Michael Barone
Many Democrats are genuinely puzzled about Republicans' continuing opposition to Obamacare. It is the law of the land, these Democrats say. Critics should accept it, as critics accepted Medicare.

They should work constructively and across the aisle with Democrats to repair any flaws and make the law work to help people.

Historical analogies are often useful, but can be misleading. Certainly so in this case: Republicans, like it or not, are behaving differently from the way they behaved after the passage of Medicare in 1965.

To understand why there is continued resistance to Obamacare and why majorities of voters continue to oppose it in polls, a different historical analogy is helpful.

It is an example of a law that was bitterly opposed but that was accepted by opponents to a much greater extent than even many of its advocates expected: the Civil Rights Act of 1964.

The most controversial provision of the law was Title II, prohibiting racial discrimination in public accommodations -- hotels, motels, restaurants and theaters. This overturned Southern state laws requiring racial segregation in such facilities.

There was good reason to believe that this law would be hard to enforce in practice, as recent experience of the Freedom Riders showed.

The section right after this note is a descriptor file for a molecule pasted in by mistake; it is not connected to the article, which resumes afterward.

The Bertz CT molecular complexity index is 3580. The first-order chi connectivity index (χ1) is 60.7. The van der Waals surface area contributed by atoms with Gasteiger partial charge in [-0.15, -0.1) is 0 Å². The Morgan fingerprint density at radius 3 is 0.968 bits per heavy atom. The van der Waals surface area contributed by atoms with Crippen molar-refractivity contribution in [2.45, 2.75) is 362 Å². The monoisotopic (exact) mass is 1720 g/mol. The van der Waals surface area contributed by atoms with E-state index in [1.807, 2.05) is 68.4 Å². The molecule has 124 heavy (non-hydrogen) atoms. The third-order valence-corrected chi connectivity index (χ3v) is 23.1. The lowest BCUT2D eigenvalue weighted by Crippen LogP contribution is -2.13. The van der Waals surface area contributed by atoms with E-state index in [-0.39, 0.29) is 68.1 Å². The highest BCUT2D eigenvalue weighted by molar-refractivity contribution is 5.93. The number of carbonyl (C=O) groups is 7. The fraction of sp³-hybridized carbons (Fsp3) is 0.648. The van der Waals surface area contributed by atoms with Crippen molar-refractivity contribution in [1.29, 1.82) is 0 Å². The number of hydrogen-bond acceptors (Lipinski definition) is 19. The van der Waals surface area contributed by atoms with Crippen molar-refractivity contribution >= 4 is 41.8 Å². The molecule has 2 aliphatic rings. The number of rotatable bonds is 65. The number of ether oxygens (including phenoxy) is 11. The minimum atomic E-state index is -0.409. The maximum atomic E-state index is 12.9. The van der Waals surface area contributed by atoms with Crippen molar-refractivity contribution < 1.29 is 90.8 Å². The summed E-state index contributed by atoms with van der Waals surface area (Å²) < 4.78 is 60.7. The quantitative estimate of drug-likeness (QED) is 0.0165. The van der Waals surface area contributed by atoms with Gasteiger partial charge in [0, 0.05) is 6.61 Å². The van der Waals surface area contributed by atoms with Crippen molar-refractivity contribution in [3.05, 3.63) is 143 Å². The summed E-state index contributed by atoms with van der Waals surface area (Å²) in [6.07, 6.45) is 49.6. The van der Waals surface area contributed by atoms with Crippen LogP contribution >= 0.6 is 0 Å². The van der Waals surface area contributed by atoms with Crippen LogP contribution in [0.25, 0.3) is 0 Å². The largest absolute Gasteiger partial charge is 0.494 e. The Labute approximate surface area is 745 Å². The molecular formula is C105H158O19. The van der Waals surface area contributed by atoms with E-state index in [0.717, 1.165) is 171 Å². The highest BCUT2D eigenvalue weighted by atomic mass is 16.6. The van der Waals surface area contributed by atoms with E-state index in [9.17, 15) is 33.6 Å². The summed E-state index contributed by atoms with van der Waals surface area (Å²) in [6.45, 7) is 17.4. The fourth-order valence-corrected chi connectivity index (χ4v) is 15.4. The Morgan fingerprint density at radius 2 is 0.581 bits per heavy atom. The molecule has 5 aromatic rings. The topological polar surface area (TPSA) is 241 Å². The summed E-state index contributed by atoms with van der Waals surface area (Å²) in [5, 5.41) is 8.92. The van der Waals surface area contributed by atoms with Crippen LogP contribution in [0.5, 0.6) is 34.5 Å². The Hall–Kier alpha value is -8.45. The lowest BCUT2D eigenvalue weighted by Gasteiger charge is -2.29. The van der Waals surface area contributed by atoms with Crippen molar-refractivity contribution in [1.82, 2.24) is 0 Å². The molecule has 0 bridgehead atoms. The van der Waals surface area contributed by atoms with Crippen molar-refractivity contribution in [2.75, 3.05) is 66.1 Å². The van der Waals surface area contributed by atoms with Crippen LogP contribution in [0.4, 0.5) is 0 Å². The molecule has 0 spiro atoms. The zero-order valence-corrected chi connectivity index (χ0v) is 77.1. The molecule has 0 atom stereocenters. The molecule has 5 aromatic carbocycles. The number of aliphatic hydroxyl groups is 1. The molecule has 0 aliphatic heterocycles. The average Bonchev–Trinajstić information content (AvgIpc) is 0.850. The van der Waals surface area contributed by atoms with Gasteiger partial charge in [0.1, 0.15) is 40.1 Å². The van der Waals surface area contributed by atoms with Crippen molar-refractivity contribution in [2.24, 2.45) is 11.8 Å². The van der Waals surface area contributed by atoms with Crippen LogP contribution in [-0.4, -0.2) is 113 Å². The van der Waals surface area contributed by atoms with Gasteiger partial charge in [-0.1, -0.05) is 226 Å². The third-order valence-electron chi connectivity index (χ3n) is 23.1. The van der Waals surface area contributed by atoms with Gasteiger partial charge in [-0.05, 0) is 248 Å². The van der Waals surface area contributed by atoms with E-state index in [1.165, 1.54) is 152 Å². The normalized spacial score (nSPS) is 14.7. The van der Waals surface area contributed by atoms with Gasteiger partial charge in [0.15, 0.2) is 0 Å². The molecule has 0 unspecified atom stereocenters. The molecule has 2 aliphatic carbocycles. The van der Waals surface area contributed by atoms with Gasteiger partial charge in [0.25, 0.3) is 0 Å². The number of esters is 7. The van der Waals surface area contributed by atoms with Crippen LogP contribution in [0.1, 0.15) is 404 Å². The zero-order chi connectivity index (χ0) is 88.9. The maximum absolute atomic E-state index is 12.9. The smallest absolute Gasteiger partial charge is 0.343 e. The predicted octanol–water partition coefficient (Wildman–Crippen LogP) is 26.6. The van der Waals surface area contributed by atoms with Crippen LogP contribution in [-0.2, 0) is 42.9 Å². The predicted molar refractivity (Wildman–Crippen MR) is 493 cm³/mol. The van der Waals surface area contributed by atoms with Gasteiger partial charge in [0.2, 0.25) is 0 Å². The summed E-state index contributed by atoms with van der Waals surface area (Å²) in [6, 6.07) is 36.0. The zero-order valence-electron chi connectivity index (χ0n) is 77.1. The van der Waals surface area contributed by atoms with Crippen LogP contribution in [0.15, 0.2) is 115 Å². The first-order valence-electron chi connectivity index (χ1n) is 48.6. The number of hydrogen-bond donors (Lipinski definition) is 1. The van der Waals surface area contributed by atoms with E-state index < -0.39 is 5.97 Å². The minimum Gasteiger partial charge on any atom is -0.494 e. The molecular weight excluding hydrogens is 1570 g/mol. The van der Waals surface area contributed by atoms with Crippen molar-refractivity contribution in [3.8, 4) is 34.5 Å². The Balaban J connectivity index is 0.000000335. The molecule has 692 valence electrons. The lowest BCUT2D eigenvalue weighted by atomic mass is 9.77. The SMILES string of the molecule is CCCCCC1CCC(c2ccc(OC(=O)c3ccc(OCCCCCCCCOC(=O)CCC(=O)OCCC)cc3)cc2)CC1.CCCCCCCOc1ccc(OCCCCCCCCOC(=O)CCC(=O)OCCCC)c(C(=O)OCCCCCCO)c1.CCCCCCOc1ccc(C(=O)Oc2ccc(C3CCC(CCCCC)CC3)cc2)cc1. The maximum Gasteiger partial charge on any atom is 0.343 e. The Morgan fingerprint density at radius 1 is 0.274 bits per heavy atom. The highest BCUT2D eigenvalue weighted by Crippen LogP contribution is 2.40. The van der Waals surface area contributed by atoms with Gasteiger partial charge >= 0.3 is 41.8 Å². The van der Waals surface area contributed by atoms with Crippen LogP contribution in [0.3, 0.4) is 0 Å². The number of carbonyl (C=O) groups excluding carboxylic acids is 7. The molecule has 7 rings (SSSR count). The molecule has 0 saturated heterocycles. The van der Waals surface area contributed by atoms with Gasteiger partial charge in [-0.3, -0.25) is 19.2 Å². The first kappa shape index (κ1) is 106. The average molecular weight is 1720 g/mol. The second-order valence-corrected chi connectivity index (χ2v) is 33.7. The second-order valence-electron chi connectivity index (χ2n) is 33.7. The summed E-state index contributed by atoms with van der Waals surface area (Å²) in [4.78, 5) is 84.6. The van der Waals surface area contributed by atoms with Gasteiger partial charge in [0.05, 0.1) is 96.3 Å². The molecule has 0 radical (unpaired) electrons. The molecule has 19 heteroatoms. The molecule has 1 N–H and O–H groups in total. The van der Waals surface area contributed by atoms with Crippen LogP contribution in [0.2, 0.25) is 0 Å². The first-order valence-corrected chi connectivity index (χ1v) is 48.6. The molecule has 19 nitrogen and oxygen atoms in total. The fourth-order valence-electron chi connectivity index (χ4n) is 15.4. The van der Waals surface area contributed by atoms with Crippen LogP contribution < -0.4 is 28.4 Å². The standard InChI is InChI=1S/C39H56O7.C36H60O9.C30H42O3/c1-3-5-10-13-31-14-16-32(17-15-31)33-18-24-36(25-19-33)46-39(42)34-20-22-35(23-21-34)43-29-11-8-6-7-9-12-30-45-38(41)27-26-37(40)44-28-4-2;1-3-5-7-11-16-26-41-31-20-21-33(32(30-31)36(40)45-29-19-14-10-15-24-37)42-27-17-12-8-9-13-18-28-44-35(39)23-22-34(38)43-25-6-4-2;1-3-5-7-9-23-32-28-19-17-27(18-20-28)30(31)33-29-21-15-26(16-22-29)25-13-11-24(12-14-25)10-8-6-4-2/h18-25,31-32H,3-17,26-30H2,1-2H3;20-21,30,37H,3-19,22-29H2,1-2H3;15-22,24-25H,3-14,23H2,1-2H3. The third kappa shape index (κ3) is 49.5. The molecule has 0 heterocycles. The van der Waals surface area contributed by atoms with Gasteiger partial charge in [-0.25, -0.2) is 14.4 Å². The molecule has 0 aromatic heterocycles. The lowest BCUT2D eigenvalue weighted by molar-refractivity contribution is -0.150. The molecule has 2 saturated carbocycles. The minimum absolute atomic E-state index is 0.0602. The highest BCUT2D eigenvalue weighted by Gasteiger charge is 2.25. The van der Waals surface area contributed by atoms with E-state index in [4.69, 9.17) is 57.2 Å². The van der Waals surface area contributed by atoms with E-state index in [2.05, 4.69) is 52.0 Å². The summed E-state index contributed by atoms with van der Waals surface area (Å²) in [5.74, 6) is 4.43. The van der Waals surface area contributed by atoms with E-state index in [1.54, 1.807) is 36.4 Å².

Starting in May 1961, civil rights groups organized biracial groups to ride on interstate bus lines in the South. Segregated interstate transportation had been ruled unconstitutional by the Supreme Court in 1946, but Southern states ignored the ruling.

Freedom Riders were physically attacked with baseball bats and bicycle chains in South Carolina, Alabama and Mississippi. Birmingham police chief Bull Connor (then a Democratic National Committeeman) organized mob attacks. A bus was firebombed near Anniston, Ala.

Attorney General Robert Kennedy called for a "cooling off period." The Kennedy administration eventually got Southern governors to provide police escorts for Freedom Ride buses and not to interfere if the Riders were arrested.

I have often wondered what the politicians and journalists who favored equal rights but urged civil rights protesters to go slowly were thinking. They must have believed that protests would provoke violence, and that most of the people hurt would be black.

Surely many of those who supported desegregating public accommodations must have feared widespread noncompliance and continuing violence. But in fact these things did not happen to any great extent.

Why not? The way the law was passed.


Michael Barone

Michael Barone, senior political analyst for The Washington Examiner (www.washingtonexaminer.com), is a resident fellow at the American Enterprise Institute, a Fox News Channel contributor and a co-author of The Almanac of American Politics. To find out more about Michael Barone, and read features by other Creators Syndicate writers and cartoonists, visit the Creators Syndicate Web page at www.creators.com. COPYRIGHT 2011 THE WASHINGTON EXAMINER. DISTRIBUTED BY CREATORS.COM